The Science Of Scientific Writing    Set D  Introduction   Multi-part Sentences   The End of the Sentence  Exercise 1   The Start of the Sentence  The Middle of the Sentence   Sentence, Paragraph compared   Mapping Multi-part Sentences   Exercise 2   Types of Sentence Part   Exercise X   Advanced Sentence Stories   Final Page   .

Course Home

OVERVIEW: The way to well-written science

How to do the Course


PART I: Paragraphs and Sentences

SET A: Paragraphs: The Maps Behind Them

SET B: Paragraphs: Using Maps to Meet Readers' Expectations

SET C: Paragraph Coherence and Cohesion

SET D: Sentences

SET E: Scientific Sections (including Methods)

SET F: Scientific Sections: The Discussion

SET G : Scientific Sections: The Introduction

SET H : The Paper as a Whole

Sentence Strategy #1: as with paragraphs, you can exploit the reader's expectation of where different types of information will be located

Part III: The Middle of the Sentence

The middle parts of a multi-part sentence can play many roles. We have already seen one in a previous example: a middle part may provide frame-of-reference information additional to that provided by the first part. Here is one more example of this:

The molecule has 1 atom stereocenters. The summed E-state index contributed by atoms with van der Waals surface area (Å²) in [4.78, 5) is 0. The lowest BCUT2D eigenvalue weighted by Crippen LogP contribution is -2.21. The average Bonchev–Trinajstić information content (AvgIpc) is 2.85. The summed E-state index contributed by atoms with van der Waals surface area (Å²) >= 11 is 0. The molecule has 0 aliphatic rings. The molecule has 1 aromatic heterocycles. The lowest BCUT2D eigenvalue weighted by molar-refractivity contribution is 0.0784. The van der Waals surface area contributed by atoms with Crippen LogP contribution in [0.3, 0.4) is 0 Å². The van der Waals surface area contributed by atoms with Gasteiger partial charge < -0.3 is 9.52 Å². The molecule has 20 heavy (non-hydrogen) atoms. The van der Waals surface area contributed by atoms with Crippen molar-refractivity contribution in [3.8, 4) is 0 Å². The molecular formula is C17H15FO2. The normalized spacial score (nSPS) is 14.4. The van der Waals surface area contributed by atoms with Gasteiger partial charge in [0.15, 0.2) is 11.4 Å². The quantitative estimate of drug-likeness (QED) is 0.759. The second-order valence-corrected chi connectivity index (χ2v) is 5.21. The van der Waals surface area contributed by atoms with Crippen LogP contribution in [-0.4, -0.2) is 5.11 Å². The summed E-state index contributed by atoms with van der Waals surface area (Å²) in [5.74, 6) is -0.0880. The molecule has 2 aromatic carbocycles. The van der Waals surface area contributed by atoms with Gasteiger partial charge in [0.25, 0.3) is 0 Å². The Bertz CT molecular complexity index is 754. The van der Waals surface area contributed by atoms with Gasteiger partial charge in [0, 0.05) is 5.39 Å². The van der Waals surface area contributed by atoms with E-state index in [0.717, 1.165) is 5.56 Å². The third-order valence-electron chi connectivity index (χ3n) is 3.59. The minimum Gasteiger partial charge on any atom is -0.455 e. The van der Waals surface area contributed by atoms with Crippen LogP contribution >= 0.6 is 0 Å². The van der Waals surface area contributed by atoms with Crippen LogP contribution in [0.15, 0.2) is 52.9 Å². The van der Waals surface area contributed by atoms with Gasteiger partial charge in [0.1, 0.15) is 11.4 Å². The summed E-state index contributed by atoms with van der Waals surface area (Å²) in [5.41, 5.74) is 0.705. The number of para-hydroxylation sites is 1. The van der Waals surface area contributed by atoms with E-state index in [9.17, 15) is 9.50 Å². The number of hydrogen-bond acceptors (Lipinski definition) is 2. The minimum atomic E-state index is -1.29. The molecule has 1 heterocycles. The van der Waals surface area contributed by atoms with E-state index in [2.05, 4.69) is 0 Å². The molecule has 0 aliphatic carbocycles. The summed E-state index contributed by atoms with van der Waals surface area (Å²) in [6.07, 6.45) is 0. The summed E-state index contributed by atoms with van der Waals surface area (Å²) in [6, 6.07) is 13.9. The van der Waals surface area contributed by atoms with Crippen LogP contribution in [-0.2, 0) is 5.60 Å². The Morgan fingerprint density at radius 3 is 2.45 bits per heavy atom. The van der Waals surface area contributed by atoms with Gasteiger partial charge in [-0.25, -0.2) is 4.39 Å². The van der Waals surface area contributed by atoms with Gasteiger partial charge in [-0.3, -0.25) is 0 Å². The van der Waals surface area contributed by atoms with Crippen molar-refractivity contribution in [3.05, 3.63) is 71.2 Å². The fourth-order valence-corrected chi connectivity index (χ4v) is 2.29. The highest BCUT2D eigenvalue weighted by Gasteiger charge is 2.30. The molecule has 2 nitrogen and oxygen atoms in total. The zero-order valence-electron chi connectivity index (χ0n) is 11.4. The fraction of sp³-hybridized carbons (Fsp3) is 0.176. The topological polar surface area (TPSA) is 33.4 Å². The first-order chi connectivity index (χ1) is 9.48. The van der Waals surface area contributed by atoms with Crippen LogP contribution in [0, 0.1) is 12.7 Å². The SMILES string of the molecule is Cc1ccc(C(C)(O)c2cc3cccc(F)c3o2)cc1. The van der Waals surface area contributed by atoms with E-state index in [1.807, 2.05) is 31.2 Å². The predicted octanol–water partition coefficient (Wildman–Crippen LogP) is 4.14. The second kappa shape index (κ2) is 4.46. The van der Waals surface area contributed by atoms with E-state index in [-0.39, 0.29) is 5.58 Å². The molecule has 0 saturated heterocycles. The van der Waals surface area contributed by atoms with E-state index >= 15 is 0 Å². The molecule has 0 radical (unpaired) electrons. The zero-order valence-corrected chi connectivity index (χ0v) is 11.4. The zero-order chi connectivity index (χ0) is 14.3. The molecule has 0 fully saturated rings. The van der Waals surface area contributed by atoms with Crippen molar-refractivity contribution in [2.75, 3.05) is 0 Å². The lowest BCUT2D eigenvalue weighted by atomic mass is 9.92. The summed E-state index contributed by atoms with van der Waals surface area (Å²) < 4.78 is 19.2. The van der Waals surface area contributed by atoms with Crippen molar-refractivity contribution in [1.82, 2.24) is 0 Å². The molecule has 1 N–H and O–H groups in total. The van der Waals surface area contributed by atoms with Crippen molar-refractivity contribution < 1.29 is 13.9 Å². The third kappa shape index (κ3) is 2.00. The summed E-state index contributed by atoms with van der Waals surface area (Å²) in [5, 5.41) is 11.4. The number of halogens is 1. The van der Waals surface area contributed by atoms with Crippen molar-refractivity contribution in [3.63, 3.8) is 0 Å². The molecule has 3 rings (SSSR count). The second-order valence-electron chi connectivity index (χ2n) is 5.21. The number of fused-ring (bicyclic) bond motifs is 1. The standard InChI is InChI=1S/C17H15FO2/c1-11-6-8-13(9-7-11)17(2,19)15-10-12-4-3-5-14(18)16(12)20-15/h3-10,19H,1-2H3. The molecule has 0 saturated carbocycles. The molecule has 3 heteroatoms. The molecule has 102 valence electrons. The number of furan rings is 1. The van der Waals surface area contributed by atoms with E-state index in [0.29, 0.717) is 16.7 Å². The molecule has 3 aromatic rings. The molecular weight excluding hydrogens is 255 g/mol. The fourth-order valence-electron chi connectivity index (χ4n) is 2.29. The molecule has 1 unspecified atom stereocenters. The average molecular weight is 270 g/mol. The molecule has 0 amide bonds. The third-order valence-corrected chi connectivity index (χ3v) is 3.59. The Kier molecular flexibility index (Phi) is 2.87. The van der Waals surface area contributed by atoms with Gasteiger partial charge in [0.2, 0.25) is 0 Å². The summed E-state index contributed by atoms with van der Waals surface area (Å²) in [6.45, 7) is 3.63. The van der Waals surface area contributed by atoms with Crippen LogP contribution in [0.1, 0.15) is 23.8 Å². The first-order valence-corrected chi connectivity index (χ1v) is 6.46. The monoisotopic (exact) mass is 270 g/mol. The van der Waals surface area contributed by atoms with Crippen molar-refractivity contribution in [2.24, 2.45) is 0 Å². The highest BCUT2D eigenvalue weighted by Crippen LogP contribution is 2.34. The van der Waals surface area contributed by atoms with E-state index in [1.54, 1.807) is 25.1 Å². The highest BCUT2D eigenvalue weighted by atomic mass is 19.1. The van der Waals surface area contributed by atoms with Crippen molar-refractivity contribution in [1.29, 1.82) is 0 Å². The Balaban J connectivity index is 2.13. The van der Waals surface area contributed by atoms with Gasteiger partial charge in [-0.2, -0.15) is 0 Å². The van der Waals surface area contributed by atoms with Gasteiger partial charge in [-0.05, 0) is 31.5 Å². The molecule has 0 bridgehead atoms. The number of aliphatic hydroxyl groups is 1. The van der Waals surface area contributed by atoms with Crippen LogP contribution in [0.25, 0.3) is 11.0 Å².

The second most important factor in animal speciation is geographical isolation, a powerful generator of genetic variation, and a phenomenon that explains many divergences in the evolution of snakes.

The middle part appears to be non-core content that provides further information about the mechanism by which geographical isolation leads to speciation.


In other cases a middle part may be a core part of a developing argument or explanation:

The mammalian identity of the platypus is supported by it having mammal-like fur, which is itself supported by the similarities in fine structure beween the hair of the platypus and the typical placental mammal.



The role played by the middle part/s of a sentence is thus not as sharply defined as that of the initial and final parts, but when thinking about how to compose a multipart sentence we can neverthless still use our "Guiding Principle" - Familiar First - to arrange the sentence parts in the best possible sequence.